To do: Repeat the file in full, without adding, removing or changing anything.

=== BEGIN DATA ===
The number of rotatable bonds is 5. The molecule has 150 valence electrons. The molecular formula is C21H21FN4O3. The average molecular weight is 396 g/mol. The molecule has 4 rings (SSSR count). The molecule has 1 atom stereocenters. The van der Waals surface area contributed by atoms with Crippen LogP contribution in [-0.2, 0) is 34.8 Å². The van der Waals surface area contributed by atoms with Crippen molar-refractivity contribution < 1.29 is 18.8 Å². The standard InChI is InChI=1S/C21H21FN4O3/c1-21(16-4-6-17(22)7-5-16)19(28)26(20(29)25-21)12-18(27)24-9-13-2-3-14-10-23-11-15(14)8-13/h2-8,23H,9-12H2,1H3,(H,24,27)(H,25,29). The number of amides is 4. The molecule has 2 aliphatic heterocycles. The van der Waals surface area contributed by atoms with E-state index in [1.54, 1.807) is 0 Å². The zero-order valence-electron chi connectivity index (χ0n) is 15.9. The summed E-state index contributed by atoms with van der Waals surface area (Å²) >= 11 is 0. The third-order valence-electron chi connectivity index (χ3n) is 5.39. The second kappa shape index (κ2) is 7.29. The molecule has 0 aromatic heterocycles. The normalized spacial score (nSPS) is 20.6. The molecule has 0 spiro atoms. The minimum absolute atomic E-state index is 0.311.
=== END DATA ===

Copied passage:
The number of rotatable bonds is 5. The molecule has 150 valence electrons. The molecular formula is C21H21FN4O3. The average molecular weight is 396 g/mol. The molecule has 4 rings (SSSR count). The molecule has 1 atom stereocenters. The van der Waals surface area contributed by atoms with Crippen LogP contribution in [-0.2, 0) is 34.8 Å². The van der Waals surface area contributed by atoms with Crippen molar-refractivity contribution < 1.29 is 18.8 Å². The standard InChI is InChI=1S/C21H21FN4O3/c1-21(16-4-6-17(22)7-5-16)19(28)26(20(29)25-21)12-18(27)24-9-13-2-3-14-10-23-11-15(14)8-13/h2-8,23H,9-12H2,1H3,(H,24,27)(H,25,29). The number of amides is 4. The molecule has 2 aliphatic heterocycles. The van der Waals surface area contributed by atoms with E-state index in [1.54, 1.807) is 0 Å². The zero-order valence-electron chi connectivity index (χ0n) is 15.9. The summed E-state index contributed by atoms with van der Waals surface area (Å²) >= 11 is 0. The third-order valence-electron chi connectivity index (χ3n) is 5.39. The second kappa shape index (κ2) is 7.29. The molecule has 0 aromatic heterocycles. The normalized spacial score (nSPS) is 20.6. The molecule has 0 spiro atoms. The minimum absolute atomic E-state index is 0.311.